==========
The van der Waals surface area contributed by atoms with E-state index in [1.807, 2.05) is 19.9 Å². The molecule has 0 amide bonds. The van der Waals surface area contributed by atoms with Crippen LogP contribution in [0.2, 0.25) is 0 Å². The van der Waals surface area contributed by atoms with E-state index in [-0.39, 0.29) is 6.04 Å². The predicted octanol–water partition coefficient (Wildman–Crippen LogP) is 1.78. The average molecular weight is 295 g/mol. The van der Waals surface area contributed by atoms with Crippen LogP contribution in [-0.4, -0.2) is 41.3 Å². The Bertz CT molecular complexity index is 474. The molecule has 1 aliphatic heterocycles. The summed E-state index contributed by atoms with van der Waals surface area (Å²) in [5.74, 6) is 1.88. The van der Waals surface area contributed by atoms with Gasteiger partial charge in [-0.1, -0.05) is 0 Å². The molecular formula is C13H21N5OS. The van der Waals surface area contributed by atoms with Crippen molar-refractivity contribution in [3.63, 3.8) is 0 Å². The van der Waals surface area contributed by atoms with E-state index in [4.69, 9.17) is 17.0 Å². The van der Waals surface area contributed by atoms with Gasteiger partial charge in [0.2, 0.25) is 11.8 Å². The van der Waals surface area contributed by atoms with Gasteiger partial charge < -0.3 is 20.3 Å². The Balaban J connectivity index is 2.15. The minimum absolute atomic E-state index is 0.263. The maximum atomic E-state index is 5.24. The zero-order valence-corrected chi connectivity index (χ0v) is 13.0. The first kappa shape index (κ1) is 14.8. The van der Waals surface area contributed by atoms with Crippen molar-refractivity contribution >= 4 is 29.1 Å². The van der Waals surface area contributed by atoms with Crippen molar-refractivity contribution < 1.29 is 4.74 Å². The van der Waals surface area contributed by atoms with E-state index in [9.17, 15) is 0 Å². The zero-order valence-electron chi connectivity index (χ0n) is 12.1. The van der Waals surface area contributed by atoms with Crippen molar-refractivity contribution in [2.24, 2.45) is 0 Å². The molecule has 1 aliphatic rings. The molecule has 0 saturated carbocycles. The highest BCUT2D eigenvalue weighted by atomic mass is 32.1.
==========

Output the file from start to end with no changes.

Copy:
The van der Waals surface area contributed by atoms with E-state index in [1.807, 2.05) is 19.9 Å². The molecule has 0 amide bonds. The van der Waals surface area contributed by atoms with Crippen LogP contribution in [0.2, 0.25) is 0 Å². The van der Waals surface area contributed by atoms with E-state index in [-0.39, 0.29) is 6.04 Å². The predicted octanol–water partition coefficient (Wildman–Crippen LogP) is 1.78. The average molecular weight is 295 g/mol. The van der Waals surface area contributed by atoms with Crippen LogP contribution in [-0.4, -0.2) is 41.3 Å². The Bertz CT molecular complexity index is 474. The molecule has 1 aliphatic heterocycles. The summed E-state index contributed by atoms with van der Waals surface area (Å²) in [5.74, 6) is 1.88. The van der Waals surface area contributed by atoms with Gasteiger partial charge in [-0.1, -0.05) is 0 Å². The molecular formula is C13H21N5OS. The van der Waals surface area contributed by atoms with Crippen molar-refractivity contribution in [3.63, 3.8) is 0 Å². The van der Waals surface area contributed by atoms with E-state index in [4.69, 9.17) is 17.0 Å². The van der Waals surface area contributed by atoms with Gasteiger partial charge in [0.2, 0.25) is 11.8 Å². The van der Waals surface area contributed by atoms with Gasteiger partial charge < -0.3 is 20.3 Å². The Balaban J connectivity index is 2.15. The minimum absolute atomic E-state index is 0.263. The maximum atomic E-state index is 5.24. The zero-order valence-corrected chi connectivity index (χ0v) is 13.0. The first kappa shape index (κ1) is 14.8. The van der Waals surface area contributed by atoms with Crippen molar-refractivity contribution >= 4 is 29.1 Å². The van der Waals surface area contributed by atoms with Crippen molar-refractivity contribution < 1.29 is 4.74 Å². The van der Waals surface area contributed by atoms with E-state index in [9.17, 15) is 0 Å². The zero-order valence-electron chi connectivity index (χ0n) is 12.1. The van der Waals surface area contributed by atoms with Crippen molar-refractivity contribution in [2.24, 2.45) is 0 Å². The molecule has 1 aliphatic rings. The molecule has 0 saturated carbocycles. The highest BCUT2D eigenvalue weighted by atomic mass is 32.1.